In recent weeks, pollsters have turned their attention to the demographics of the Tea Party movement. This scientific approach has yielded a more reliable snapshot of Tea Party participants. The initial picture departs considerably from the long-held assertions of the pundits. Members of the Tea Party movement were nearly universally dismissed as uneducated, racist rubes. This was propagated as unassailable, gospel truth. All this changed, however, on April 14, when the New York Times published the results of a poll it conducted with CBS, revealing that Tea Partiers generally are better educated and wealthier than the general public. Since then, we have witnessed many pundits suddenly turning on a dime, now dismissing Tea Party members as aloof elites, out of touch with America’s common man.

A Quinnipiac University poll published on March 24 found that 55 percent of Tea Partiers are women, dispelling the myth that most are cantankerous old white Republican men who remain angered at the results of the 2008 presidential election because of racial bias. Further, a Gallup Poll taken March 26 through 28 found that 43 percent are registered Independents and 8 percent are registered Democrats. At a combined 51 percent, these put Republicans in the minority, at 49 percent.

Other commentators also have had a more rational approach through which they have striven to find a historical or sociological perspective through which to view the Tea Party movement. In her April 18 New York Times article, “Tea Party Supporters Doing Fine, but Angry Nonetheless,” Kate Zernike attempts to link the Tea Party movement to “‘60s-era conservatives” ). She veers way off course, however, when she quotes Rick Perlstein: “[T]he widest gulf between Tea Party supporters and others - Republicans and the public in general - are in their responses to questions about social issues, from gay marriage to abortion to immigration to global warming.” These issues are inconsequential to the movement. Although they may be personally important to individuals associated with the Tea Party movement, they are not encompassed in the movement’s agenda.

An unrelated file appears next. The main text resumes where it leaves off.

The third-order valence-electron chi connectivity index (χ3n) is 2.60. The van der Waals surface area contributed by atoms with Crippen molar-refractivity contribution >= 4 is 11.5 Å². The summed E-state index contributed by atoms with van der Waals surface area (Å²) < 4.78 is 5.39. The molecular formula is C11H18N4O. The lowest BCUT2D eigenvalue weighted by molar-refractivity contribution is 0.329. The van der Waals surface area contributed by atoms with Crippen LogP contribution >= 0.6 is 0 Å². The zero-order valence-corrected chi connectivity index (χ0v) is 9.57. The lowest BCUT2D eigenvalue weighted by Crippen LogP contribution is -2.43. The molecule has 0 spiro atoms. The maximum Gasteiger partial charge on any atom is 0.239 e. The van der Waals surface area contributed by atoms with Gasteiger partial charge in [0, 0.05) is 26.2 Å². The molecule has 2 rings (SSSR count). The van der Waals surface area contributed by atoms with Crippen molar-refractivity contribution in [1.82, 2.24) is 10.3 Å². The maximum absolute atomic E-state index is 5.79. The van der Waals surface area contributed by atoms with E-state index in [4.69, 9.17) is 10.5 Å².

The power that the Tea Party movement wields is not its influence on social issues. It did not emerge from nothingness in the spring of 2009 out of concern over these. The power of the Tea Party movement resides in the primacy of its threefold focus: fiscal responsibility, constitutionally limited government and free markets; in its promise to elect officials that embrace these principles; and in its participants’ strong resolve to remain a loose-knit grass-roots movement. The magnitude of its power will be revealed this fall on Election Day. For now, its power is mostly stored as potential energy, but we already have had glimpses of just how powerful this movement is in the election of Sen. Scott Brown, Massachusetts Republican, and the nearly endless delay in the vote for health care reform, finally accomplished only in classic Rube Goldberg style. After Nov. 2, its power will continue to be visible in its promise vigilantly to monitor officeholders and to keep them accountable to these principles.

One question that keeps getting raised is whether the Tea Party movement is more of a conservative phenomenon or a libertarian one. There’s a good reason onlookers feel they are getting mixed signals: The Tea Party movement forms a realm in which the two easily can converge. With a focus on fiscal responsibility and limited government, absent social issues such as abortion, gay marriage, legalization of marijuana, immigration, global warming, the deployment of our military abroad, gun control, etc., libertarians and conservatives have found wholehearted agreement and have formed a powerful coalition to bring about change in Washington - change our Founding Fathers would have believed in.

Doug Mainwaring is a member of the National Capital Tea Party Patriots.